BEIJING (AP) — China is ordering a sweeping security clampdown in the western region of Xinjiang following recent deadly attacks blamed on Muslim ethnic Uighur militants, with Beijing vowing "no mercy" toward anyone pursuing violence or separatism.
Public Security Minister Meng Jianzhu has ordered officials to mobilize all available resources and manpower to create a "high-pressure environment" in which to contain terrorism, official newspapers reported Friday.
"Those criminals who dare test the law with their persons and carry out violent terrorist acts, we will punish harshly, showing no mercy and never being soft," Meng was quoted as telling participants at an anti-terrorism conference Thursday in the regional capital of Urumqi.
Meng urged authorities to work to prevent violence in villages and cities though education and intelligence gathering. He vowed prosecutions for anyone threatening lives or property, pushing for separatism or undermining relations between minority Uighurs and majority Han Chinese settlers in the region.
"Stick out your antennae, weave a tight web of prevention and wipe out the hot beds of violent terrorism at their roots," said Meng, who presides over a large chunk of China's massive internal security budget, which has reportedly exceeded the official $91.5 billion defense budget.
The conference follows a trio of recent attacks blamed on militants among Xinjiang's native Turkic Muslim Uighur population opposed to heavy-handed Chinese rule. At least three dozen people, including the alleged attackers, were killed in the attacks in the cities of Hotan and Kashgar, which came just ahead of the start of the Islamic holy month of Ramadan.
Uighurs (pronounced WEE-gurs), are culturally, linguistically and religiously distinct from China's Han ethnic majority, and share many links with the native populations of Kazakhstan, Uzbekistan and other parts of Central Asia. Many deeply resent the Han Chinese majority as interlopers and see mass migration to the region as dooming them to minority status in their own homeland. A low-intensity separatist movement has existed for decades, but recent years appear to have ushered in an upsurge in violence.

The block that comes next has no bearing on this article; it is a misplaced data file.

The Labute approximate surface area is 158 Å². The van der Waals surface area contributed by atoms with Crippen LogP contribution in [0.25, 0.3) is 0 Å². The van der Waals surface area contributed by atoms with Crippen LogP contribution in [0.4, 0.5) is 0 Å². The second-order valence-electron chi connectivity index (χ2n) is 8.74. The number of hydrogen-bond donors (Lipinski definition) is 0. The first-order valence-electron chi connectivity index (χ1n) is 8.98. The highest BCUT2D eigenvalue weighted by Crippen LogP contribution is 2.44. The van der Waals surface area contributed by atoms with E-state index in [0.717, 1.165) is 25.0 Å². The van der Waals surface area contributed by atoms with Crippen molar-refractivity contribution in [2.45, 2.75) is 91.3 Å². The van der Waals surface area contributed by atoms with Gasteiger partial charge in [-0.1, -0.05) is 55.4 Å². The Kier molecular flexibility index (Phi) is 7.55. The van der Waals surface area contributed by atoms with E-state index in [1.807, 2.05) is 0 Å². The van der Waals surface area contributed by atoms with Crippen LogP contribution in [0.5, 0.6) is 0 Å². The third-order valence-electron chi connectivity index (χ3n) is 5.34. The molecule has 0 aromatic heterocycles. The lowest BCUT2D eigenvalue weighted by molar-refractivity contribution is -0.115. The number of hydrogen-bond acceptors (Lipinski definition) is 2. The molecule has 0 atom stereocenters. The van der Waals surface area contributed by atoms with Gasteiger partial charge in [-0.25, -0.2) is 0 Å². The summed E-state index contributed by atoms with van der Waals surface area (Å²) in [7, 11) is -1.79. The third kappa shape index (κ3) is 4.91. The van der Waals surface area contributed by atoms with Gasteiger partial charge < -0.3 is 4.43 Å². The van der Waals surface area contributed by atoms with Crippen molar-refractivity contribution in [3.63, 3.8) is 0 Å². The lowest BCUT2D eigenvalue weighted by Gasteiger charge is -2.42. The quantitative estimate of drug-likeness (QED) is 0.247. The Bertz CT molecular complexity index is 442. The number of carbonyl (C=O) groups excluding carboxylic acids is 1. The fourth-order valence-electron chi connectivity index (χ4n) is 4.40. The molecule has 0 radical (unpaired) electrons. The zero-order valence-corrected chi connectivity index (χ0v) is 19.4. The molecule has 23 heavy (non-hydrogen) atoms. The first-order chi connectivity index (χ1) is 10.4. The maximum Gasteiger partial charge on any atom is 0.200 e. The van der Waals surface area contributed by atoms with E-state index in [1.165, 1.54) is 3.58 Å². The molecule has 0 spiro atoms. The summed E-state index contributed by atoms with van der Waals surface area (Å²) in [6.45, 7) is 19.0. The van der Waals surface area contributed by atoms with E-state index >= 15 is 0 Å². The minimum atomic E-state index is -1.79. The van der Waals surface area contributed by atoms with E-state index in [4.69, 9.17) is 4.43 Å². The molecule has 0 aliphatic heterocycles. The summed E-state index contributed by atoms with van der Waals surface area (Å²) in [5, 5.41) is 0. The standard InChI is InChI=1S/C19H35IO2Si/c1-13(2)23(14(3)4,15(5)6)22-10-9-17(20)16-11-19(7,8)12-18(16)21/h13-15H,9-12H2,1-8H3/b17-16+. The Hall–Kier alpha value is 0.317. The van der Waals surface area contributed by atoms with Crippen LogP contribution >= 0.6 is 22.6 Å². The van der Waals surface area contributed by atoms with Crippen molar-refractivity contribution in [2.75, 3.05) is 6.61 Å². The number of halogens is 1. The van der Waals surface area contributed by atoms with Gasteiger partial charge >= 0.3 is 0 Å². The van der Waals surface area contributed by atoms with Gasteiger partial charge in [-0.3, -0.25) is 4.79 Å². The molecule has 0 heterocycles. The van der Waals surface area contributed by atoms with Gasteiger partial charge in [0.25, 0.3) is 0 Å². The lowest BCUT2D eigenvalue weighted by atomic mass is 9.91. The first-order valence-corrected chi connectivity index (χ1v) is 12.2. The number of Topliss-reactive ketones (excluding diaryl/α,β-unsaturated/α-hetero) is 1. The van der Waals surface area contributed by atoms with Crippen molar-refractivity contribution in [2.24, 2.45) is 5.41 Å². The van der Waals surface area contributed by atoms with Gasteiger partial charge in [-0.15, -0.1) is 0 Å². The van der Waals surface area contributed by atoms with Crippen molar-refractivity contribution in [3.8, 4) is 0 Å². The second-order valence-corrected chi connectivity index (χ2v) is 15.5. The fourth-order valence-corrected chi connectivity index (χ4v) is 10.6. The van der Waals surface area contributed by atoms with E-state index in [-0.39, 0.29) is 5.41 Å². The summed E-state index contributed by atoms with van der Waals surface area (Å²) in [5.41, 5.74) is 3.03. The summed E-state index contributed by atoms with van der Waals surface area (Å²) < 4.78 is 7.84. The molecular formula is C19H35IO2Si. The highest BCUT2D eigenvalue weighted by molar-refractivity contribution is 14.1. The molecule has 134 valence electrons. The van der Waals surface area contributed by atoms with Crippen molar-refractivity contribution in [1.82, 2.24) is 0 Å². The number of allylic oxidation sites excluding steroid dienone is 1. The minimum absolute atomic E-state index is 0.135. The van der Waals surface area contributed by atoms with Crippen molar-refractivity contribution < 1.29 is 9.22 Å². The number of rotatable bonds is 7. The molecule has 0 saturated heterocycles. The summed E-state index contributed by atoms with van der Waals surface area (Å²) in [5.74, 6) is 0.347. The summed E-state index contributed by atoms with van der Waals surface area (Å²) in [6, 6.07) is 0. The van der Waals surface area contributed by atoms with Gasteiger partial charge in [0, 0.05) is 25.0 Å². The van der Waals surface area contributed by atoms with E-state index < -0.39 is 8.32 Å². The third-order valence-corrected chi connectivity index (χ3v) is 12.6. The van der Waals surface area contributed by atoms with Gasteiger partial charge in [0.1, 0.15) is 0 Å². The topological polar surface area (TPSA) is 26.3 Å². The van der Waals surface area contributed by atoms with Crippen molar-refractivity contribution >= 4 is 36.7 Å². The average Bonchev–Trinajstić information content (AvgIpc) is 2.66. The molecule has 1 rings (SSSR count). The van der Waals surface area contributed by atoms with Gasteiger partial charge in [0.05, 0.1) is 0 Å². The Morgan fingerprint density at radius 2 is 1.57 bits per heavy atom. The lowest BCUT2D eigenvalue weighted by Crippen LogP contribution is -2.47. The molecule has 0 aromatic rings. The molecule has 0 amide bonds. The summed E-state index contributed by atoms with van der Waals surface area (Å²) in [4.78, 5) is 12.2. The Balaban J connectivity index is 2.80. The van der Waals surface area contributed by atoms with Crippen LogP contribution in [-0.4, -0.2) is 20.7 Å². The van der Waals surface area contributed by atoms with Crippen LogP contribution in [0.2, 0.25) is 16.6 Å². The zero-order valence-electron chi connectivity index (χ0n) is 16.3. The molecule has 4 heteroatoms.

The recent attacks came despite a massive security presence that was tightened following a major anti-Chinese riot in Urumqi two years ago in which at least 197 people were killed, hundreds arrested, and scores left missing.
Beijing blames the violence on militants based overseas, saying some trained in terrorist camps in neighboring Pakistan. China's naming of its longtime ally is seen as a move to bolster its claims and perhaps pressure Islamabad to increase pressure on militants within its borders.
Uighur activists and security analysts dispute that claim, saying there is no evidence of a foreign hand behind the attacks. They blame the violence on economic marginalization and restrictions on Uighur culture and the Muslim religion that are breeding frustration and anger among young Uighurs.
Similar complaints have been voiced by the indigenous populations of Tibet and Inner Mongolia, both seeing frequent, sometimes violent, ethnic protests in recent years.
"Claims of connections between radical Islamic groups in Pakistan and elsewhere are deliberately inflated so as to remove the focus from domestic sources of discontent and justify egregious and widespread human rights violations across the region," said Nicholas Bequelin, Hong Kong-based senior Asia researcher at Human Rights Watch.
High-pressure tactics will only deepen resentment and further the spread of extremism, said Dilxat Raxit, spokesman for the German-based World Uyghur Congress. Since the Kashgar attacks, Uighurs have been refused plane tickets at Urumqi airport and subject to random searches at bus stations and other public places, Raxit said, claims that could not immediately be confirmed.
"Especially coming during Ramadan, Uighurs just can't take it any more," Raxit said. "People will start to lose all hope and become more likely to make the wrong choices."